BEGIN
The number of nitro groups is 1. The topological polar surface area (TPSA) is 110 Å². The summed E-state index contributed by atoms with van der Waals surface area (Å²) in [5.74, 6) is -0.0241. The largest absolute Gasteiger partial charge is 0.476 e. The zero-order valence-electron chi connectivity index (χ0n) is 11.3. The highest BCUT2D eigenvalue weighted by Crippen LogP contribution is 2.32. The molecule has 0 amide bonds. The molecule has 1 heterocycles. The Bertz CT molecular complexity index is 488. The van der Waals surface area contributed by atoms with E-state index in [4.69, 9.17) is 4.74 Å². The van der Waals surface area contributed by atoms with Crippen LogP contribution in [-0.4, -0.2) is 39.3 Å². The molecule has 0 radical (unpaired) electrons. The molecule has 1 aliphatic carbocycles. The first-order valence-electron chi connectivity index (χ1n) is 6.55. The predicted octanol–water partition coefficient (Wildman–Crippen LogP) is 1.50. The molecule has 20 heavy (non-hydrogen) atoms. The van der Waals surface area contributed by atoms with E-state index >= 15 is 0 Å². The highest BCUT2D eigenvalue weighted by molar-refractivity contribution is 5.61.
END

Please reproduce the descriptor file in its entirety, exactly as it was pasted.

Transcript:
The number of nitro groups is 1. The topological polar surface area (TPSA) is 110 Å². The summed E-state index contributed by atoms with van der Waals surface area (Å²) in [5.74, 6) is -0.0241. The largest absolute Gasteiger partial charge is 0.476 e. The zero-order valence-electron chi connectivity index (χ0n) is 11.3. The highest BCUT2D eigenvalue weighted by Crippen LogP contribution is 2.32. The molecule has 0 amide bonds. The molecule has 1 heterocycles. The Bertz CT molecular complexity index is 488. The van der Waals surface area contributed by atoms with E-state index in [4.69, 9.17) is 4.74 Å². The van der Waals surface area contributed by atoms with Crippen LogP contribution in [-0.4, -0.2) is 39.3 Å². The molecule has 0 radical (unpaired) electrons. The molecule has 1 aliphatic carbocycles. The first-order valence-electron chi connectivity index (χ1n) is 6.55. The predicted octanol–water partition coefficient (Wildman–Crippen LogP) is 1.50. The molecule has 20 heavy (non-hydrogen) atoms. The van der Waals surface area contributed by atoms with E-state index >= 15 is 0 Å². The highest BCUT2D eigenvalue weighted by molar-refractivity contribution is 5.61.